Louis Comfort Tiffany made a name for himself as an American master of stained glass, drawing inspiration for his designs from nature’s brilliant hues. Thanks to Winter Park’s Morse Museum of Art, Central Floridians are not only familiar with Tiffany’s name but also with his stunning works.
Susan Vreeland is a novelist who has made a name for herself with tales of artists and their masterpieces, such as Girl in Hyacinth Blue and Luncheon of the Boating Party. Now, with Clara and Mr. Tiffany, she familiarizes readers with an intriguing backstory to the iconic Tiffany lamps, drawing on the letters of Clara Driscoll, a leading designer for Tiffany Studios.
Did Clara, who headed up the unmarried female workforce known as the Tiffany Girls, actually come up with the idea of leaded-glass lampshades with nature-based themes? Perhaps. That she certainly played an intrinsic part in their design and execution is now well known and documented, although the Tiffany Girls received only passing credit at the time.
Vreeland’s Clara is extraordinarily pleased to read in a small 1895 brochure that “Many of the firm’s great mosaic projects have been executed by women.’’ She just wishes the great man she works for had used a bit more ink and included her name. It would be something to show a man who wants to marry her what she would be giving up for him. Tiffany, who hired women because they couldn’t belong to unions, also insisted that they remain single.
When the book begins in 1892, Clara is rejoining the studio as after the death of her husband. Tiffany, exuberant and bombastic, is delighted to have her back to work on his latest project – a Byzantine chapel for the World’s Colombian Exposition in Chicago. “In 1893 the name of Louis Comfort Tiffany will be on the lips of millions!’’ he enthuses to Clara, later declaring “I’ve always thought that women have greater sensitivity to nuances of color than men do,’’ as he directs her to find more women to work on the chapel windows.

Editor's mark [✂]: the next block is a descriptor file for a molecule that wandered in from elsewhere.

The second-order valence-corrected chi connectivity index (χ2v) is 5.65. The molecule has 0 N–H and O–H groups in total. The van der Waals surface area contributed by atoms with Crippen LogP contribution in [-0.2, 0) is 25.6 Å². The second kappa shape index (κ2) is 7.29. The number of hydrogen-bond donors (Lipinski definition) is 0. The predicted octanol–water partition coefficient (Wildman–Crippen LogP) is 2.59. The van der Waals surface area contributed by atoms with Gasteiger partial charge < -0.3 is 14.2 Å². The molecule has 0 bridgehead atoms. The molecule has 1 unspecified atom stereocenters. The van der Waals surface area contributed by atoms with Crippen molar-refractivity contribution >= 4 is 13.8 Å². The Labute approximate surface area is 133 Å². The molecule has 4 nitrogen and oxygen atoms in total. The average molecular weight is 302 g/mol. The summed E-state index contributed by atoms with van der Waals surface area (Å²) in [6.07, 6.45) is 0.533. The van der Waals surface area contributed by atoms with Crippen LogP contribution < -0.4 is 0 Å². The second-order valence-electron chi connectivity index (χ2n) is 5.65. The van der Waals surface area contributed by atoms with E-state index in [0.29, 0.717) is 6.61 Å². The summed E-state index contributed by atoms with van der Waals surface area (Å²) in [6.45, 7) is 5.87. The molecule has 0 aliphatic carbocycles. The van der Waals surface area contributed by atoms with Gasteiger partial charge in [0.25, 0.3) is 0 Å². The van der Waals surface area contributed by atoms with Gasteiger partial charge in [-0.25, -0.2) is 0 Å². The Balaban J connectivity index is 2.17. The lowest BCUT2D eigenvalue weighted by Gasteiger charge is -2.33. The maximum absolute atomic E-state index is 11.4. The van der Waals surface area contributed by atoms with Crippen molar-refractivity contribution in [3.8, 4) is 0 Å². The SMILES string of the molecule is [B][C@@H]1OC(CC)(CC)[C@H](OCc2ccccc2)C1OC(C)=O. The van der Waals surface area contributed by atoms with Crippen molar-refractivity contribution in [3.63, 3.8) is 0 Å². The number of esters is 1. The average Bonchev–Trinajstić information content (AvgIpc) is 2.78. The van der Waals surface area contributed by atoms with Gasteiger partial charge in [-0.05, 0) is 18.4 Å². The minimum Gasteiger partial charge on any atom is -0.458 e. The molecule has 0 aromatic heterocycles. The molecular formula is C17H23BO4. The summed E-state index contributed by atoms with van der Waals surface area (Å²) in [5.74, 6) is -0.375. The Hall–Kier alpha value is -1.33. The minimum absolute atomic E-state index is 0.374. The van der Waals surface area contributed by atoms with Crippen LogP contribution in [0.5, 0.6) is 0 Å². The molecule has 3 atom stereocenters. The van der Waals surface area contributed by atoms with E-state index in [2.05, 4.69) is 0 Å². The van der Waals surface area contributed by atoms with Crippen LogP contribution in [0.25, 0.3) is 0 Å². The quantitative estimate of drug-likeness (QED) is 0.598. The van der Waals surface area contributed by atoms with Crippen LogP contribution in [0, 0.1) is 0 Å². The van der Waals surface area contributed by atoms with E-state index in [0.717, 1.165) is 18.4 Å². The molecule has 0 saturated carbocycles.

She does, convincing art students and talented immigrants alike, “You have to love it enough to forgo all other loves, including men.’’ Over the years, Clara also must convince herself as she is courted by various suitors while living at a bohemian boarding house full of artists, actors and writers. That Clara’s generally unlucky at love proves lucky for Tiffany, but also for Vreeland, as the tug between art and heart gives the first-person narrative most of its tension.
Vreeland’s Clara is a woman ahead of her time in some ways, but it’s still a man’s world, and Vreeland nicely details the prejudices Clara confronts, especially at the union-dominated studio. But Vreeland hasn’t met a fact she doesn’t like, and hardly a page passes without her instructing readers in the meticulous aspects of making stained glass, or even the origin of slang expressions. Poor Clara can’t admire a flower without referencing a cabochon jewel and explaining it to a gentlemen friend.
Too many long-winded expository scenes in pedantic prose made me eager to return to Clara riding her bicycle or meeting privately with the mercurial, flawed Tiffany, whose talents and ambitions exceed his business expertise. Mostly, though, I wanted to head over to the Morse and look again at the Tiffany masterpieces. I’ll wonder if Tiffany really threw a gold piece in the molten glass to make the purest red. And did Clara design that daffodil?
Open Book: I received a galley copy of Clara and Mr. Tiffany (Random House) from the publisher. The Morse Museum is one of Florida’s gems, and its major expansion of the Tiffany galleries is set to open in February. Several of my friends work at the Morse, including my former Sentinel colleague Catherine Hinman, who is director of publicity and named in Vreeland’s acknowledgments. Visit the museum at www.morsemuseum.org